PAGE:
The whole point is to reveal things about yourself that you may not be aware of. For example, an assessment suggests a career in engineering and you're tempted to ignore it, but then you realize that you always did well in your high school math classes, so you need to explore any suggestions the assessment comes up with. It's also helpful to think broadly about your results and not focus too strongly on a particular field. Let's say the assessment reveals that you're a good listener, you care about others and always want to help others with their problems. Does that make you a candidate for a career in psychotherapy?

Possibly, but it could also mean that you do well in ministry, perhaps even as a pastor. So think broadly about all the possibilities. You also need to take these tests with a grain of salt. There are dozens of assessments available and some are definitely better than others. Read reviews and testimonies of people who've actually been helped by a given assessment. You can be a little skeptical, especially if you'll be paying $100 to $500 for an assessment.

Of course, there are free assessments, but then again, sometimes you get what you pay for. So let your career exploration begin by checking out the assessments themselves. It's also helpful to take more than one assessment. That's a great way to corroborate any results that you might get.

If you take two assessments and the results are wildly different, well, taking a third might be in order. Now, having said that, you also don't want to get bogged down taking assessment after assessment. You might find that that's all you're doing and not getting around to the other important steps in your career hunt. You should also be talking to people who are actually doing the job or jobs you're considering. Find out what's involved.

Being good at something is essential for liking your work, but being well suited for a particular career doesn't guarantee that you'll like doing it. And don't forget that you have direct access to the greatest career counselor. God, as you go about your search, pray for wisdom and guidance.

James 1-5 teaches, if any of you lacks wisdom, let him ask God who gives generously to all without reproach and it will be given him. All right, coming up, we have some great questions lined up, but hold your calls because we're prerecorded. I'm Rob West and this is MoneyWise Live. We'll be right back.

Delighted to have you along with us today on MoneyWise Live. Our team is taking some time off. We're not in the studio. This is prerecorded, so don't call in, but we've got some great questions lined up. So let's head right back to the phones in Merrillville, Indiana is Lola. And Lola, thank you for your patience. How can I help you?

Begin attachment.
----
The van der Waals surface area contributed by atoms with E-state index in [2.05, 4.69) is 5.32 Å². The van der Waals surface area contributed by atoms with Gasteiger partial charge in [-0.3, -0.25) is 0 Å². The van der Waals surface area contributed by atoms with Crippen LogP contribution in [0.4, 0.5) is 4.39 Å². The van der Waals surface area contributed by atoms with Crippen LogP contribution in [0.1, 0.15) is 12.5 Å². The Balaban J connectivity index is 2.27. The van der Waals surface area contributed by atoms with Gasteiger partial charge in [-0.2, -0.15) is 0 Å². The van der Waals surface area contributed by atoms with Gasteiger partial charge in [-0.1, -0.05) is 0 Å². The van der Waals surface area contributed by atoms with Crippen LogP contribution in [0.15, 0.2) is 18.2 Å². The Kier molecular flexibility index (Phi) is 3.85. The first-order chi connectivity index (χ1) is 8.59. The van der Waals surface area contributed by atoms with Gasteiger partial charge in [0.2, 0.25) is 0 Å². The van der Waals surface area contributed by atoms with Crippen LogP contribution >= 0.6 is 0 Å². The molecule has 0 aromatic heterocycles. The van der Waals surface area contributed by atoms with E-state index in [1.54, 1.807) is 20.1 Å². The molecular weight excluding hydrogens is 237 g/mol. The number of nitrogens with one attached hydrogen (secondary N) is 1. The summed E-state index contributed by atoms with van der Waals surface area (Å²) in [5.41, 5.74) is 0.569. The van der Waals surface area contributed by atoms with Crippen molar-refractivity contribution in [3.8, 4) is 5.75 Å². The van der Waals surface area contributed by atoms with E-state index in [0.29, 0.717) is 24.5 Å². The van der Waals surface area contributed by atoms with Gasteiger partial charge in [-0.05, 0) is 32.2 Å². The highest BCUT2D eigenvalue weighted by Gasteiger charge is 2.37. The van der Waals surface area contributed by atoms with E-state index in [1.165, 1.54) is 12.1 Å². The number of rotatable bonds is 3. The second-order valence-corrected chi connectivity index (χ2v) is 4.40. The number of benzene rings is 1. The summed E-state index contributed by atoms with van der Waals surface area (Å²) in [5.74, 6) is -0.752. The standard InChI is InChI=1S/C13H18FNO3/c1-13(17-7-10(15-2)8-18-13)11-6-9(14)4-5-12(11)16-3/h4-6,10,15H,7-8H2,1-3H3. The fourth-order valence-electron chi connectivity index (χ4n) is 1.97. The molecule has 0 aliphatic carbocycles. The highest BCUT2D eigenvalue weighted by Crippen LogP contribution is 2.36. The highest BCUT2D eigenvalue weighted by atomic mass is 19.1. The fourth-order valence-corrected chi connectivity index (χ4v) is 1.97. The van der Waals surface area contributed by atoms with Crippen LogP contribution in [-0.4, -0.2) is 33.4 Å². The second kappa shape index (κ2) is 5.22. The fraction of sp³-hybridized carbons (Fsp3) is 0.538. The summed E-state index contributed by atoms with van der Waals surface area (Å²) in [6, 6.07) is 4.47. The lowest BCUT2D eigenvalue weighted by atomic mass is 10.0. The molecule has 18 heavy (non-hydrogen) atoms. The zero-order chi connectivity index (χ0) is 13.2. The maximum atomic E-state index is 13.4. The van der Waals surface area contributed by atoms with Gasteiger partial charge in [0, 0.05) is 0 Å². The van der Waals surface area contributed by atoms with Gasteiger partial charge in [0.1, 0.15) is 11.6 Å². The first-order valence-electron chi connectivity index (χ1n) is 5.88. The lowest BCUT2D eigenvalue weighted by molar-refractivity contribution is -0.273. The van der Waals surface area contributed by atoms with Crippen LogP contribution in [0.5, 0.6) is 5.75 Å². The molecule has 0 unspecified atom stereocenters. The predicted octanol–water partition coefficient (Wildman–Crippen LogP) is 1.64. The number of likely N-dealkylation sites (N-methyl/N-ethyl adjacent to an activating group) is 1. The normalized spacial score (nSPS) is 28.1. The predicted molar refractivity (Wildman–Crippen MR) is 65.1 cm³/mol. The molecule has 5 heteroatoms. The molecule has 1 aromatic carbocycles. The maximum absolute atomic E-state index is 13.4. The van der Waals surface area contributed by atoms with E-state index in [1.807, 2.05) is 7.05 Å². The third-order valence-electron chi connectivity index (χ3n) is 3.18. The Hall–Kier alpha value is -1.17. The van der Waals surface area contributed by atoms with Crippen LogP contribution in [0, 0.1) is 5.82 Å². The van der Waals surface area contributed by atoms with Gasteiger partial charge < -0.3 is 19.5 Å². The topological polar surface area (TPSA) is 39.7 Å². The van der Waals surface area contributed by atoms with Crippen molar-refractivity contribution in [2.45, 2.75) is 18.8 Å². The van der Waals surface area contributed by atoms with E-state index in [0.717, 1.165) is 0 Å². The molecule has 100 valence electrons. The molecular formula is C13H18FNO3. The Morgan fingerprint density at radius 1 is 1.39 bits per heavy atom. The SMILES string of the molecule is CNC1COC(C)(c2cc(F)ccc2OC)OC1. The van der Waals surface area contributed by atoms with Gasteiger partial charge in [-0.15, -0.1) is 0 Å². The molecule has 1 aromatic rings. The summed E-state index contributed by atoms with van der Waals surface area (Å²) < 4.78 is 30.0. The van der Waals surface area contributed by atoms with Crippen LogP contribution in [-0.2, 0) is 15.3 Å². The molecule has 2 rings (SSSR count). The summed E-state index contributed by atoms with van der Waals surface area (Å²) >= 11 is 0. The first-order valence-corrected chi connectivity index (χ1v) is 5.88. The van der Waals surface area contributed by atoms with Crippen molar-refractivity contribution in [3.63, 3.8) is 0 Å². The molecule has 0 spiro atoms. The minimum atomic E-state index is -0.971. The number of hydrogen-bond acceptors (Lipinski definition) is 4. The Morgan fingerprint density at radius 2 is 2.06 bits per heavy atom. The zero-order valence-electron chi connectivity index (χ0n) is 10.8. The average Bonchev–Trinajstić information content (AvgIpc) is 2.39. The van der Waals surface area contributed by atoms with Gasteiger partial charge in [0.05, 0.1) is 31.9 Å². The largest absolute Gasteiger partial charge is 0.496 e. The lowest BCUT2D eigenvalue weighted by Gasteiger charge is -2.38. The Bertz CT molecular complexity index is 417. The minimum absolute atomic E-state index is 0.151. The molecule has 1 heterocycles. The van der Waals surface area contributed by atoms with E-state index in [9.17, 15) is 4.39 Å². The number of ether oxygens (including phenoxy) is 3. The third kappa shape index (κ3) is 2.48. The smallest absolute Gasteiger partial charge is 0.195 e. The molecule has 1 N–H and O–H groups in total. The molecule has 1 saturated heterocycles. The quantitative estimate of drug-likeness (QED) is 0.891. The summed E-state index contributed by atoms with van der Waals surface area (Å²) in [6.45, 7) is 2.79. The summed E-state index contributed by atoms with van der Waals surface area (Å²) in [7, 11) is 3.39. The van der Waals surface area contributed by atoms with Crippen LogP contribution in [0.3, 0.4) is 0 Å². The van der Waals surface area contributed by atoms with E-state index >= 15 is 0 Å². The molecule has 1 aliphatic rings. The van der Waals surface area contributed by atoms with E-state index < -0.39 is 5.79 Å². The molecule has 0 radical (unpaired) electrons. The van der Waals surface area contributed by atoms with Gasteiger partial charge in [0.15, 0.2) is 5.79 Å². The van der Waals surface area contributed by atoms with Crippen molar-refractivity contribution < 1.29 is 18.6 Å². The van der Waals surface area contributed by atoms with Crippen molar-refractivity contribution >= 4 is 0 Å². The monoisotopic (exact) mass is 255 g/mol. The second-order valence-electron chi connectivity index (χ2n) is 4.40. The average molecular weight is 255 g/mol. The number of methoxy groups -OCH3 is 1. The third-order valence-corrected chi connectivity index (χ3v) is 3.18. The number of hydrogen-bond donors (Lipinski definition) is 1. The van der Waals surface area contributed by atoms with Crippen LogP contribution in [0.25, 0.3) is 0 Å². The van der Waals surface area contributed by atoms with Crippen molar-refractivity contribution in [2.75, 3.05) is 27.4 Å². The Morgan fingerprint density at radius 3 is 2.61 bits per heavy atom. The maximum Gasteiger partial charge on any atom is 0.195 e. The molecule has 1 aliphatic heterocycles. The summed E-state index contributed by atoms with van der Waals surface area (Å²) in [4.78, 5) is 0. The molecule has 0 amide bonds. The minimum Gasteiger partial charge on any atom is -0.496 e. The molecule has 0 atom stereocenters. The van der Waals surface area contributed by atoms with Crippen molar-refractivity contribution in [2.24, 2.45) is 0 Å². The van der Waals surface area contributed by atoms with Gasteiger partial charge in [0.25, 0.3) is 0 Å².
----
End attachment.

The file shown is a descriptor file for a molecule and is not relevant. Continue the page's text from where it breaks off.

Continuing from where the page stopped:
Good evening, sir. Thank you so very much for taking my call and I really appreciate your program. Very, very, very helpful.

Thank you very much. My daughter does graduate as a naturopathic physician and she just got her first job to work in the facility as an independent contractor. This is her very first job and we don't have any clue as to what she needs to put together as far as the financial aspect of an independent contractor is concerned.

We don't have any clue. I would appreciate that if you can just give us some advice of what she needs to do to run that kind of job. Very good. Well, I'm delighted to hear that she's got this job. I'm sure she's grateful that she does. And you're right to ask how to approach this because as an independent contractor, Lola, there are a few things she needs to be aware of. The most important thing is that she should probably be setting aside about 30% of her salary into a separate savings account for taxes specifically. So as an independent contractor, her employer, even though she's not an employee, but person who pays her bills or pays her won't withhold taxes for her. So she'll need to file and pay what are called quarterly estimated taxes to the IRS on the form 1040ES. And it may behoove her to get a CPA or accountant if she's typically done her own taxes or if she's not had to in the past, at least for this first year, just to get everything set up and make sure she's filing appropriately. But she doesn't want to wait and just pay the taxes when she files her return.